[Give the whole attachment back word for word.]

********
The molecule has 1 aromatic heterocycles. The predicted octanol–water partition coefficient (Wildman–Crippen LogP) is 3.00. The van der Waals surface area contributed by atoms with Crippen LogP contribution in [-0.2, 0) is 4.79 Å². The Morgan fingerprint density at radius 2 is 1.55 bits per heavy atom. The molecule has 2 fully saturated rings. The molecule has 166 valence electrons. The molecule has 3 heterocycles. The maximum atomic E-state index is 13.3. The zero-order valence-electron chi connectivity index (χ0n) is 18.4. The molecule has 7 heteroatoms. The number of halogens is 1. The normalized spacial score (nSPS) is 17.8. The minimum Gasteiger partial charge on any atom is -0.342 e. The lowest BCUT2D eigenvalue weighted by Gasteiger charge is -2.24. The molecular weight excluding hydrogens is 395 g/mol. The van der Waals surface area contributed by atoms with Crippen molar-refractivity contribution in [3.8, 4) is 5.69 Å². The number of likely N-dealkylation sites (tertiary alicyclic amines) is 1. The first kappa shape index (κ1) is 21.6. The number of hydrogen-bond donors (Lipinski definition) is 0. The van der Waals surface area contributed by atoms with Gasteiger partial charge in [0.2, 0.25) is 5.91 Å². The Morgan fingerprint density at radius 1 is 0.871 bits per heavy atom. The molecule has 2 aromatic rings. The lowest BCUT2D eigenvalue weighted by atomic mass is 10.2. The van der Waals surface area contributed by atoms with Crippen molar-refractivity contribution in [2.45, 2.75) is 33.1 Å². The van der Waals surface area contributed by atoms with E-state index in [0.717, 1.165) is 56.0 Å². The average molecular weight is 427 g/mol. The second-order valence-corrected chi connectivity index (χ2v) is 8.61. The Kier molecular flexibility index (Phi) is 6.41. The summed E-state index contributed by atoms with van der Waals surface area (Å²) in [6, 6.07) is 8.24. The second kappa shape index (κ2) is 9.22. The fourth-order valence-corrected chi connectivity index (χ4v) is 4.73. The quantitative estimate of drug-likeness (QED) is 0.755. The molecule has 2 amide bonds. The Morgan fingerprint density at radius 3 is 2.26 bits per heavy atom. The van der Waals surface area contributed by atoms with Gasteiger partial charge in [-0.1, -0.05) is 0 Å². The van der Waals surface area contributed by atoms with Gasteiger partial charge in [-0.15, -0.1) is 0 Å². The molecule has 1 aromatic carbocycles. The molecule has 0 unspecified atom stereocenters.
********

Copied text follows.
The molecule has 1 aromatic heterocycles. The predicted octanol–water partition coefficient (Wildman–Crippen LogP) is 3.00. The van der Waals surface area contributed by atoms with Crippen LogP contribution in [-0.2, 0) is 4.79 Å². The Morgan fingerprint density at radius 2 is 1.55 bits per heavy atom. The molecule has 2 fully saturated rings. The molecule has 166 valence electrons. The molecule has 3 heterocycles. The maximum atomic E-state index is 13.3. The zero-order valence-electron chi connectivity index (χ0n) is 18.4. The molecule has 7 heteroatoms. The number of halogens is 1. The normalized spacial score (nSPS) is 17.8. The minimum Gasteiger partial charge on any atom is -0.342 e. The lowest BCUT2D eigenvalue weighted by Gasteiger charge is -2.24. The molecular weight excluding hydrogens is 395 g/mol. The van der Waals surface area contributed by atoms with Crippen molar-refractivity contribution in [3.8, 4) is 5.69 Å². The number of likely N-dealkylation sites (tertiary alicyclic amines) is 1. The first kappa shape index (κ1) is 21.6. The number of hydrogen-bond donors (Lipinski definition) is 0. The van der Waals surface area contributed by atoms with Gasteiger partial charge in [0.2, 0.25) is 5.91 Å². The Morgan fingerprint density at radius 1 is 0.871 bits per heavy atom. The molecule has 2 aromatic rings. The lowest BCUT2D eigenvalue weighted by atomic mass is 10.2. The van der Waals surface area contributed by atoms with Crippen molar-refractivity contribution in [2.45, 2.75) is 33.1 Å². The van der Waals surface area contributed by atoms with E-state index in [0.717, 1.165) is 56.0 Å². The average molecular weight is 427 g/mol. The second-order valence-corrected chi connectivity index (χ2v) is 8.61. The Kier molecular flexibility index (Phi) is 6.41. The summed E-state index contributed by atoms with van der Waals surface area (Å²) in [6, 6.07) is 8.24. The second kappa shape index (κ2) is 9.22. The fourth-order valence-corrected chi connectivity index (χ4v) is 4.73. The quantitative estimate of drug-likeness (QED) is 0.755. The molecule has 2 amide bonds. The Morgan fingerprint density at radius 3 is 2.26 bits per heavy atom. The van der Waals surface area contributed by atoms with Gasteiger partial charge in [-0.1, -0.05) is 0 Å². The van der Waals surface area contributed by atoms with Gasteiger partial charge in [-0.15, -0.1) is 0 Å². The molecule has 1 aromatic carbocycles. The molecule has 0 unspecified atom stereocenters.